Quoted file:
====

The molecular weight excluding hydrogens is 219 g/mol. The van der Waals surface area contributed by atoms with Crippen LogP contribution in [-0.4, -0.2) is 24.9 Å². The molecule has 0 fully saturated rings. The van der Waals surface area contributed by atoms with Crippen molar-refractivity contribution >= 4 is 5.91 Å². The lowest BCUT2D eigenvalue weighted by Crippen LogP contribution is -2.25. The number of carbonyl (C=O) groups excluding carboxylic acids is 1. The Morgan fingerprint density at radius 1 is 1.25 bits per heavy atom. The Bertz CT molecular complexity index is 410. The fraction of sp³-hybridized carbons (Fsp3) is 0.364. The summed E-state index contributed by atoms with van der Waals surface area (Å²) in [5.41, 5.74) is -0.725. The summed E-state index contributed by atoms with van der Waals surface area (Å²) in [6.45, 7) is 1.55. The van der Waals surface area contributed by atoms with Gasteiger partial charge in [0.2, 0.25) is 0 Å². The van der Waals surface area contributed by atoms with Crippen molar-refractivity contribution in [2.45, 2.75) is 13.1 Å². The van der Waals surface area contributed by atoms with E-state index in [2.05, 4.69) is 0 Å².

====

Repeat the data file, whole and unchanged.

The molecular weight excluding hydrogens is 219 g/mol. The van der Waals surface area contributed by atoms with Crippen LogP contribution in [-0.4, -0.2) is 24.9 Å². The molecule has 0 fully saturated rings. The van der Waals surface area contributed by atoms with Crippen molar-refractivity contribution >= 4 is 5.91 Å². The lowest BCUT2D eigenvalue weighted by Crippen LogP contribution is -2.25. The number of carbonyl (C=O) groups excluding carboxylic acids is 1. The Morgan fingerprint density at radius 1 is 1.25 bits per heavy atom. The Bertz CT molecular complexity index is 410. The fraction of sp³-hybridized carbons (Fsp3) is 0.364. The summed E-state index contributed by atoms with van der Waals surface area (Å²) in [5.41, 5.74) is -0.725. The summed E-state index contributed by atoms with van der Waals surface area (Å²) in [6.45, 7) is 1.55. The van der Waals surface area contributed by atoms with Gasteiger partial charge in [0.2, 0.25) is 0 Å². The van der Waals surface area contributed by atoms with Crippen molar-refractivity contribution in [2.45, 2.75) is 13.1 Å². The van der Waals surface area contributed by atoms with E-state index in [2.05, 4.69) is 0 Å².